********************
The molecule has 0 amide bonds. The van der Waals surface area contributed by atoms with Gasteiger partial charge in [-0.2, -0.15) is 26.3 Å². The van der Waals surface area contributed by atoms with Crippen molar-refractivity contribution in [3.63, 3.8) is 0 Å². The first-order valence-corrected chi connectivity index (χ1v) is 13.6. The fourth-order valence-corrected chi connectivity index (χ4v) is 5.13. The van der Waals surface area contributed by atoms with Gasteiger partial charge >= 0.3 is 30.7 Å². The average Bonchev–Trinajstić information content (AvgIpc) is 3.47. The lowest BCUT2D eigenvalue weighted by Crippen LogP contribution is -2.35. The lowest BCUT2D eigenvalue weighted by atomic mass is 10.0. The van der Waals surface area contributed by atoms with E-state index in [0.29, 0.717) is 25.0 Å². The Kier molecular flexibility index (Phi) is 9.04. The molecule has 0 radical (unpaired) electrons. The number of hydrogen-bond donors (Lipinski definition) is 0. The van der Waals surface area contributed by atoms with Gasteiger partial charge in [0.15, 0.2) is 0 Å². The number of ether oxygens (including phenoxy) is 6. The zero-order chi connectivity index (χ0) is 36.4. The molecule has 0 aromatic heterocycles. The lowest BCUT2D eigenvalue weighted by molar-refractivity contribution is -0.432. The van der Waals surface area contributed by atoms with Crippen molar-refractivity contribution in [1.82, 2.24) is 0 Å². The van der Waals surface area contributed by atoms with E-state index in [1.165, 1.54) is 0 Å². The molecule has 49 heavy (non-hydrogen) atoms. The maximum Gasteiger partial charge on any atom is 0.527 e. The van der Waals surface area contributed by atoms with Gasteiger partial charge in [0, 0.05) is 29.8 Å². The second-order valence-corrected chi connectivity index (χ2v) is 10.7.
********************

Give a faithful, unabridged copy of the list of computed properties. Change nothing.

The molecule has 0 amide bonds. The van der Waals surface area contributed by atoms with Gasteiger partial charge in [-0.2, -0.15) is 26.3 Å². The van der Waals surface area contributed by atoms with Crippen molar-refractivity contribution in [3.63, 3.8) is 0 Å². The first-order valence-corrected chi connectivity index (χ1v) is 13.6. The fourth-order valence-corrected chi connectivity index (χ4v) is 5.13. The van der Waals surface area contributed by atoms with Gasteiger partial charge >= 0.3 is 30.7 Å². The average Bonchev–Trinajstić information content (AvgIpc) is 3.47. The lowest BCUT2D eigenvalue weighted by Crippen LogP contribution is -2.35. The lowest BCUT2D eigenvalue weighted by atomic mass is 10.0. The van der Waals surface area contributed by atoms with E-state index in [0.29, 0.717) is 25.0 Å². The Kier molecular flexibility index (Phi) is 9.04. The molecule has 0 radical (unpaired) electrons. The number of hydrogen-bond donors (Lipinski definition) is 0. The van der Waals surface area contributed by atoms with Gasteiger partial charge in [0.15, 0.2) is 0 Å². The number of ether oxygens (including phenoxy) is 6. The zero-order chi connectivity index (χ0) is 36.4. The molecule has 0 aromatic heterocycles. The lowest BCUT2D eigenvalue weighted by molar-refractivity contribution is -0.432. The van der Waals surface area contributed by atoms with Crippen molar-refractivity contribution in [1.82, 2.24) is 0 Å². The van der Waals surface area contributed by atoms with E-state index in [1.165, 1.54) is 0 Å². The molecule has 49 heavy (non-hydrogen) atoms. The maximum Gasteiger partial charge on any atom is 0.527 e. The van der Waals surface area contributed by atoms with Gasteiger partial charge in [0, 0.05) is 29.8 Å². The second-order valence-corrected chi connectivity index (χ2v) is 10.7.